• 0 avatar
      APaGttH

      Camry sales are down 29.9% this month and 9% for the year. The RAV-4 is outselling the Camry by 80K units with a month to go.

      The Prius was off almost 27% this month and is looking at its worst year since 2004.

      The sedan is dead and the pain is everywhere – including Toyota, which also cut Camry production.

      • 0 avatar
        Scoutdude

        The Nov YoY Camry sales look so bad because they pulled out all the stops last year with big fleet dumps and dirt cheap leases to out sell the Civic and maintain that #1 selling car in the US crown. The car was also “all new” then.

        But the fact are the facts and we are transitioning back to a Utility being the best selling passenger vehicle like it was back in the 90’s.

      • 0 avatar

        The RAV-4 is also creaming the competition from both Ford and GM. There is reason Toyota is now the world’s largest car maker.

  • avatar
    Conslaw

    I wonder how much need there is for new vehicles in general. The quality of 5-year old cars is better than ever. People may not be replacing cars with other cars because there is nothing wrong with their old ones. My wife’s 2006 Acura TSX has 110k miles and looks and runsnalmost brand new.

  • avatar
    ajla

    We’ve come full circle and what a ride it has been.

    thetruthaboutcars.com/2010/01/ford-replacing-ranger-with-f-150-focus-fiesta/

  • avatar
    pdog_phatpat

    I cant wait for the exact same article to be written, only with Ford replaced by GM so I can use it as an excuse to poop all over GM for following consumer trends. I mean, screw these car makers(soon to include Honda, Toyota, ETC) for giving up on low profit cars when they can sell us all overpriced CUVs, SUVS and trucks that we all gladly line up for and scream “TAKE MY MONEY!” How DARE they!

  • avatar
    dividebytube

    When I was car shopping ~6 months ago I saw some good deals on new base-ish Ford Focus STs. Anything with Recaros, etc was still priced higher than the maximum I budgeted myself.

    The Fiesta ST – even with higher miles – is still getting a premium price over the non-performance versions.

    I ended up with a V6 Mustang but still like the idea of a hot hatch. Maybe for my wife’s next car when her MINI finally goes to the great ghost of Lucas Electronics in the sky.

  • avatar
    DougD

    I already did this in 2017 when they dropped the manual transmission in the non-performance models. Bought myself a nice low mile michigan built Focus with a 5-speed. Now just have to make it last until 2028, who knows what will be available by then?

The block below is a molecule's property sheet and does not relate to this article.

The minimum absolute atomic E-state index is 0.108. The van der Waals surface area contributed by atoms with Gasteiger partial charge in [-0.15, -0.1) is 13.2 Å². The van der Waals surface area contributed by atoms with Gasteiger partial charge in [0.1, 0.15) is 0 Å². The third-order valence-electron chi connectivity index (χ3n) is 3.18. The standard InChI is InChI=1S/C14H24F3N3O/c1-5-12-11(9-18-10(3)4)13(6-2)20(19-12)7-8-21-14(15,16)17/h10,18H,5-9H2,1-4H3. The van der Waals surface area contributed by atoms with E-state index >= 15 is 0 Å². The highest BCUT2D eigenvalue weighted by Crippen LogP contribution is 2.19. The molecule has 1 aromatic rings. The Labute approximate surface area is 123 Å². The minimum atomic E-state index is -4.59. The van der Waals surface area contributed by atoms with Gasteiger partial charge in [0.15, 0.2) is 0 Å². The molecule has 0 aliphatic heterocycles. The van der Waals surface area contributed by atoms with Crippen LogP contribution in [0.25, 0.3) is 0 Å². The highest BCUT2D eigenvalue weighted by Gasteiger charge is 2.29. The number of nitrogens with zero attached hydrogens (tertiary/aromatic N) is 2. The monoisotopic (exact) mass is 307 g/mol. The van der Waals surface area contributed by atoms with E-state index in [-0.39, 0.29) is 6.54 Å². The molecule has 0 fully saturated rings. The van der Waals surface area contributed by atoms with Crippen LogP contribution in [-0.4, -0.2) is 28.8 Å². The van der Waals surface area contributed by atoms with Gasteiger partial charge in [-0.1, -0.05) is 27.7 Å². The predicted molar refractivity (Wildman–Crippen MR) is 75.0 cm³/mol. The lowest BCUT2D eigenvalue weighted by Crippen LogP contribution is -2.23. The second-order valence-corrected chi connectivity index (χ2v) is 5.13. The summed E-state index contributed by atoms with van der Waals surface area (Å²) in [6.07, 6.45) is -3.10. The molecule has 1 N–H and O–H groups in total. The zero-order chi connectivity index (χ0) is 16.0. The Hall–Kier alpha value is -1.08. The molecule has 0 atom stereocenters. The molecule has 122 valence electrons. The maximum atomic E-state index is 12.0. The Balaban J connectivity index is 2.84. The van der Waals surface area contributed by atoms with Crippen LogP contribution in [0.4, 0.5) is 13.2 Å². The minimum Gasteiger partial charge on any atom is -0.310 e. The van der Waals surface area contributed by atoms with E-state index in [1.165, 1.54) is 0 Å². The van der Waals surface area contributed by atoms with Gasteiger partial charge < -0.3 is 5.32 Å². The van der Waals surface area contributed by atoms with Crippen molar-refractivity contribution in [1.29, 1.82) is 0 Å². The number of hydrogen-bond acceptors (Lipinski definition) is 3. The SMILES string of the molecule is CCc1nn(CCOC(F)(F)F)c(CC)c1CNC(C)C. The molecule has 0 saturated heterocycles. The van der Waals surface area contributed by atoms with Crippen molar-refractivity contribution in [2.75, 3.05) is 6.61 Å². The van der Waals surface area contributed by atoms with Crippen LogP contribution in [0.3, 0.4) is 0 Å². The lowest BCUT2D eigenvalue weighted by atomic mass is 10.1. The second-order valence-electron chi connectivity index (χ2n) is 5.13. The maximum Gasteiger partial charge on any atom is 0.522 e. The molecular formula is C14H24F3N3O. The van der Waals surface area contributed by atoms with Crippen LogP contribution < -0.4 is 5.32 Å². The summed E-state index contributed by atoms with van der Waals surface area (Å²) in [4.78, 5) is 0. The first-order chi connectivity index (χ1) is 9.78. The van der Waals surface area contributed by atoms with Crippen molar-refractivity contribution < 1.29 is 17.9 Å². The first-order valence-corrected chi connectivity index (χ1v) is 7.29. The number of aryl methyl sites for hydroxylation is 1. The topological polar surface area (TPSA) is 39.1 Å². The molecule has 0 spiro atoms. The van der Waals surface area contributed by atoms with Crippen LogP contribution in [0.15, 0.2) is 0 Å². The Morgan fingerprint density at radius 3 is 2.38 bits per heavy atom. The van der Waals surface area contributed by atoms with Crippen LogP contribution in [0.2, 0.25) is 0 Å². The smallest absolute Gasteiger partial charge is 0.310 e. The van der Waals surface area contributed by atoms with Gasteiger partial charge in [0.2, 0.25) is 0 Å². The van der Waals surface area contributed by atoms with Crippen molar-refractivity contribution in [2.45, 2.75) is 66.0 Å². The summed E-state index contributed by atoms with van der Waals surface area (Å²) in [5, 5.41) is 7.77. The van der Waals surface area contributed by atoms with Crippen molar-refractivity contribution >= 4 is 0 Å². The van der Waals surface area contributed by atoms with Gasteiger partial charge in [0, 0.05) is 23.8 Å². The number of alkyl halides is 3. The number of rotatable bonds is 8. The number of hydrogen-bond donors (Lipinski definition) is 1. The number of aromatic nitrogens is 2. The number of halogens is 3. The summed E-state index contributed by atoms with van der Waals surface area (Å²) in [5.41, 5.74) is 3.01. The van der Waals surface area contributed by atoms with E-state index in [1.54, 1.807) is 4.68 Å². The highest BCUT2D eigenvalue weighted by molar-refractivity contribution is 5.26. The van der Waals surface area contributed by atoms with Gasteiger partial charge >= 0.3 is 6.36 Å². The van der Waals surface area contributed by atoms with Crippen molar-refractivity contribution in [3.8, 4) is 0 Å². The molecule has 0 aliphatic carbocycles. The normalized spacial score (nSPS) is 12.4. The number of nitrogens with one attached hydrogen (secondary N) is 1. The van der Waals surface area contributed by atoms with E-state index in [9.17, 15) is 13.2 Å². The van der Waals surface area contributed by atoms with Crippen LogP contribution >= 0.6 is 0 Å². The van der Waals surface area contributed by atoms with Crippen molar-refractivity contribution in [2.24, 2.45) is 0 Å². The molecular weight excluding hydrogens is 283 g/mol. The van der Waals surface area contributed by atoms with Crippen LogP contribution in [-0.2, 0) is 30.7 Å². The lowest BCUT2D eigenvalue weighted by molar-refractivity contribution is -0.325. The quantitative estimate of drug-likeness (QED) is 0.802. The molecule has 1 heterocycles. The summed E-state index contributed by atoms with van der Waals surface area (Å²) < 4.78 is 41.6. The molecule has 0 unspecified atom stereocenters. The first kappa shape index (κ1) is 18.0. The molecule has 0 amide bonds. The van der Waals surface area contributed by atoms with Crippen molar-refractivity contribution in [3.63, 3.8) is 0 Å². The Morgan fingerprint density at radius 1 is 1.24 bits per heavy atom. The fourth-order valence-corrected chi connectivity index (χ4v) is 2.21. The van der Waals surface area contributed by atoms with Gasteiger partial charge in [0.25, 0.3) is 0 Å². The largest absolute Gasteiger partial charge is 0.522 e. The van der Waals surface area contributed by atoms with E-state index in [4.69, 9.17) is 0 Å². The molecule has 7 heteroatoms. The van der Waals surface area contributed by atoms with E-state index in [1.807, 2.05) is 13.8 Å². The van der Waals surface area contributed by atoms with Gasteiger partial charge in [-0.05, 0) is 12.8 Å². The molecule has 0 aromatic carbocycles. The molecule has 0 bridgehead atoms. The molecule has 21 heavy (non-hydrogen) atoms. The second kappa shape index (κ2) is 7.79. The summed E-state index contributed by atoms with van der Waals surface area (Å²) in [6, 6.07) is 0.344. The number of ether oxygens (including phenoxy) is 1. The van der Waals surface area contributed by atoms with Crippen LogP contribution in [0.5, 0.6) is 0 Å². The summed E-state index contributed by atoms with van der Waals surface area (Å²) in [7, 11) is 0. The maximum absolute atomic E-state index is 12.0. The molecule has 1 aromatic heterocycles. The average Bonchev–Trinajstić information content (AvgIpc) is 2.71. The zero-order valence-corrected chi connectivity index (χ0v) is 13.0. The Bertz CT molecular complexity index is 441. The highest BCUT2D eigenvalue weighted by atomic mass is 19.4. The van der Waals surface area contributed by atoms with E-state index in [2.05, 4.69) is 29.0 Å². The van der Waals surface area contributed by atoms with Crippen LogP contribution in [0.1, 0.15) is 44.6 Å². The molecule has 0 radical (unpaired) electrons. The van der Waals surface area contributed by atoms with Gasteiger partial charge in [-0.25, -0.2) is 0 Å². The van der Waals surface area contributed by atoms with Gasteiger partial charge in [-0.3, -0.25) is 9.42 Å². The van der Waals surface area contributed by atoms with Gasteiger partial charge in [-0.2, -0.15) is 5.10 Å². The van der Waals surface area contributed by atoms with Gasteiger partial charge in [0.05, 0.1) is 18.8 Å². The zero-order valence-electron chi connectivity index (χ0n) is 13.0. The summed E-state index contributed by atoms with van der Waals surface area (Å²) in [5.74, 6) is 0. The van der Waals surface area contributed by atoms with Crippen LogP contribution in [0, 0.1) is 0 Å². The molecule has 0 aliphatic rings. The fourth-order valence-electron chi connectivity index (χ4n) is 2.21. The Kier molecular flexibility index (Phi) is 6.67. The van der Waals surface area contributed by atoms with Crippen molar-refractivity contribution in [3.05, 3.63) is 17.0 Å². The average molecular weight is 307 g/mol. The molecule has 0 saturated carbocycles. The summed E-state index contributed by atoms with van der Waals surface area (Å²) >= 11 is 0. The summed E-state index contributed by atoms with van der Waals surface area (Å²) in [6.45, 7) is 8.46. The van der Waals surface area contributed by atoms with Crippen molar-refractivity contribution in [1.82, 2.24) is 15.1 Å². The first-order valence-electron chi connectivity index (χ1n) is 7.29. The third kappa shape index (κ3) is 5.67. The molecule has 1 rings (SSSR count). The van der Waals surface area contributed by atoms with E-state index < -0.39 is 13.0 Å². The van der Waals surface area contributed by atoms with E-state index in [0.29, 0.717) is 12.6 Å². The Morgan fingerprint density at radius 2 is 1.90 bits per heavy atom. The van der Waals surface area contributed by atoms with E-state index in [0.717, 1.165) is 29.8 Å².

• avatar
    larrystew

    “Things have been going rather poorly in Europe and most analysts agree that the automaker will likely cut jobs there before it even considers squashing its U.S. workforce.”

    OK, I just did a Google search about Ford of Europe’s sales. Highest sales in 9 years, increases of sales in May of like 5%, so what did I miss? What happened in the last 6-8 months? Seriously. Someone feed me some info.

  • avatar
    427Cobra

    I picked up my Focus ST about 2 months ago… sad it’s going away… such a hoot to drive! It’s making me re-think keeping the ‘vette (’04 Z06) as my “fun” car. But they’re right… people aren’t buying cars these days… I wouldn’t mind a Hyundai Tucson or Kona in my driveway… Had a Ford Edge a few years ago… nice… comfortable, quiet ride… but felt underpowered with the 3.5L V6. Had a Saturn Vue with the Honda 3.5L V6 before that… LOVED the Vue… best car I ever owned. 9 years of ownership… nothing other than basic maintenance in 90,000 miles. My Ram (’16 Ram 2500 crew cab short bed, 6.4L Hemi 4×4) has been reliable, but 3-4 recalls per year.

  • avatar
    28-Cars-Later

    I’d be curious to know recent the ATP of the Focus/Fusion in the fire sale.

    • 0 avatar
      Scoutdude

      Well the Fusion isn’t dead you can buy new 2019s while the Focus assembly stopped back in March. So all Foci are “last year’s model” while the Fusion will be a mix of 18’s and 19’s.

  • avatar
    Jeff S

    They cannot run out of Focuses or Foci fast enough. Having driven a number of them with their horrible automatics, small windows, and seats made out of recycled soda bottles they cannot go away fast enough. Maybe the sportier versions are better but Ford wanted top dollar for those and for the most part they are crap boxes. Fusion is different, much better.